Buckwheat

buckwheat flowering 2

Buckwheat is a fast growing, soil building grain. It has many different uses – you can harvest the grain, thresh it and then mill it. Turn it into some delicious buckwheat pancakes. Or feed it off to your livestock; poultry loves buckwheat. You can use it as a green manure in your garden beds, because it is great for aerating your soil.

Buckwheat has a turnaround time of about 5 weeks from seeding to flowering. That’s pretty quick and with our growing season, we should be able to get 2 successive seedings of Buckwheat in the same area during the warmer months. If you live in a warmer climate than Zone 3 in BC, you should be able to get 3 harvests a year.
I first planted Buckwheat in part of our Berry Bed, which had become overrun with weeds. In the early Spring, after pulling as many of the weeds that I could, we had a trailer load of horse manure spread over the bed. Then I put my hens in there on a daily basis to start working through the manure with their powerful feet. Within a week they had it all broken down and it was nice and fluffy.
On June 10 I broadcasted the buckwheat seed and raked it in. It was watered every day as that whole berry bed is on a timer system.

 

 

 

By July 16 it looked like this. See how it can shade out the weeds?

 

 

And by July 31 it looked like this. Beautiful white nodding flowers covered the whole Buckwheat patch. This is when it should be harvested.

 

 

  I just used my large garden shears to cut the patch down.

 

 

 

Here is the stubble left behind which I will dig into the soil. This well help improve the soil and I will take any small amount I can get. If I was using the Buckwheat only as a green manure, I would cut it down and dig it all into the garden bed.

 

  

I wanted to feed the Buckwheat off to the laying hens and they loved it.

   

 

We hung the Buckwheat in our Greenhouse until it was dried. Every day however, we would grab a bundle and throw it in for the laying hens.

If you plant early Peas and don’t have anything in mind for that space after the Peas are done, consider planting some Buckwheat. Five weeks from start to finish and it smothers all the weeds due to the nice big canopy that the leaves of the Buckwheat provides.

Now we regularly grow Buckwheat any place we can. What began as a garden experiment has turned out to be an ongoing part of our plan to continually be building up our soil.

 

 

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Transplanting Tomatoes into the Greenhouse

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We’ve had a lot of rain over the last week and it is so wet in the garden that I can’t get in there to put in any of the transplants. I have beans, corn and zucchini busting out all over the living room. We have much better luck transplanting rather than direct seeding any of the heat loving vegetables that we grow. Our elevation means cooler temperatures and so we get them started early inside and pop them into the garden towards the end of May.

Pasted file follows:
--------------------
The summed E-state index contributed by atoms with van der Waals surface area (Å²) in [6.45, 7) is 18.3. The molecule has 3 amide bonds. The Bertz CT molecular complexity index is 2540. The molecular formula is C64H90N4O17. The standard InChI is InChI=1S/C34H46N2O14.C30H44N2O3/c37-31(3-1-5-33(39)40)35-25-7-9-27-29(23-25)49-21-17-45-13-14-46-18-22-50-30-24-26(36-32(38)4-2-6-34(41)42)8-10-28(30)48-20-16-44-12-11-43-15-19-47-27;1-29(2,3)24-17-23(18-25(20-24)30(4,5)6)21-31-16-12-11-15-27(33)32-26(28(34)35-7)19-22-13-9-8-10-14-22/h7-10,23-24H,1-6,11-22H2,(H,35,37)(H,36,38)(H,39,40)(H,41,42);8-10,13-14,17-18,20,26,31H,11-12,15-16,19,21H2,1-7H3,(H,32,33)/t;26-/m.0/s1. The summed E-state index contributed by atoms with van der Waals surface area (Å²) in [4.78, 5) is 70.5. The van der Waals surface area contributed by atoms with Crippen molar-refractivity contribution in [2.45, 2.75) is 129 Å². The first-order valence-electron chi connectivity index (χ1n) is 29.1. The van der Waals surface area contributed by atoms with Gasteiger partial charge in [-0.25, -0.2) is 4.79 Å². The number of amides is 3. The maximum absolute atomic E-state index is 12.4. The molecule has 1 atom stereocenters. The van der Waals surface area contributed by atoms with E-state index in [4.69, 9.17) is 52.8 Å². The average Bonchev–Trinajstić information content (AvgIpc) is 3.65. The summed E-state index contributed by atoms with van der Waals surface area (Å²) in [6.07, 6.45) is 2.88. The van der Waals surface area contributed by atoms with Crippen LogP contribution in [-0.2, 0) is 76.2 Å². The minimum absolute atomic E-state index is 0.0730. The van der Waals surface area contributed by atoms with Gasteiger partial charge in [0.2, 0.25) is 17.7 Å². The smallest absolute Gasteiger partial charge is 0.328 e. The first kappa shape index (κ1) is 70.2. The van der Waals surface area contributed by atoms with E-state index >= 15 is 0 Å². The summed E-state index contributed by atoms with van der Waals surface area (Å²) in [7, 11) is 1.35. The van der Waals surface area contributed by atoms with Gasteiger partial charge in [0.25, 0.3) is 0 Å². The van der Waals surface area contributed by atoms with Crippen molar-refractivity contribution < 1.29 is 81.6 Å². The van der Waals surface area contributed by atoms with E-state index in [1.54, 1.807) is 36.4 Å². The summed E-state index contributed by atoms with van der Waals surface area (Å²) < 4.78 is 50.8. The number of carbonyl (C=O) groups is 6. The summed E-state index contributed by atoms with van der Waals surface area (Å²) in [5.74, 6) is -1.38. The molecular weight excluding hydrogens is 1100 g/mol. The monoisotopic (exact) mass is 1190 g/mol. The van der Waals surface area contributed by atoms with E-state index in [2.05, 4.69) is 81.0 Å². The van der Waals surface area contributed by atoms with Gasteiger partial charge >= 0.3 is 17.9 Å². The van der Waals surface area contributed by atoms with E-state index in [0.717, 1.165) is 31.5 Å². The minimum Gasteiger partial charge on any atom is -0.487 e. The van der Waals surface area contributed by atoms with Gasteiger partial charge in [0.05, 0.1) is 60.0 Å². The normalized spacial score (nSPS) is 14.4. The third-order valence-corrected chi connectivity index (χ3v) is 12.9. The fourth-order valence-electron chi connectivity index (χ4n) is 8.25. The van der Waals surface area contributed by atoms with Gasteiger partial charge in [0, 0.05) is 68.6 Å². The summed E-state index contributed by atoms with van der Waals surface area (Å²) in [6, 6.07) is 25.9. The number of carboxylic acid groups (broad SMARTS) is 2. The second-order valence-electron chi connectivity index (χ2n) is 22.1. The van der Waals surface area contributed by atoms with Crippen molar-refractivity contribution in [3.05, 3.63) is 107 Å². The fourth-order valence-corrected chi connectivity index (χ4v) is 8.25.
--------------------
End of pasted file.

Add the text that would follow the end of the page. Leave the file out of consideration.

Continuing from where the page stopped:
Starting Seeds in the House

 

Although I would love to be doing that this weekend, it is still just too cold out there. What happened to all that sunshine and heat we were having just a week or two ago?

It’s not stopping me though; I’ve just moved into the Greenhouse. I spent some time cleaning it out and then started watering it. It takes several days of good watering to moisten the soil enough to start transplanting.

 

Heirloom Tomatoes

 

My tomatoes are getting a bit leggy although they do have nice thick stems for their size. If I don’t get them planted in the Greenhouse I would have to transplant them into even larger pots.

 

Getting Ready to Plant the Greenhouse

 

My tomato stakes all in place. You can see I just go out in the bush and saw off some limbs to use as stakes.  What are the black jugs for?

 

 

De Wit Garden Tools

 

 

I’ve got some fantastic hand garden tools this year – a serrated trowel and a 3 tine cultivator from De Wit Garden Tools. I am looking forward to using these quality tools for many years to come.

 

Transplanted Tomatoes

 

I’ve got three different kinds of tomatoes this year planted and later I’ll be adding pepper plants alongside.

 

 

Water well and don't forget the black jugs

 

When I transplant tomatoes I always remove the bottom set of leaves. Then I plant deep into the hole so more of the stem is covered. This will help the plants grow strong with sturdy stems to support the weight of the tomatoes. Velcro ties are used and these will be checked and adjusted as the season goes on.  I create a well around the plant to hold onto the water. For the next several days I will keep them well watered to help them settle in.

For the rest of the season I will be checking the Greenhouse every day – if it needs watering, it will get it. The hotter the days become, watering every day is a must – we may even set up a sprinkler on a timer in here.

 

Greenhouse Tomato Crop

 

In a few months, it should be looking more like this and we can’t wait. It’s a highlight of the summer when we can pick and eat these right off the vine.

 

 

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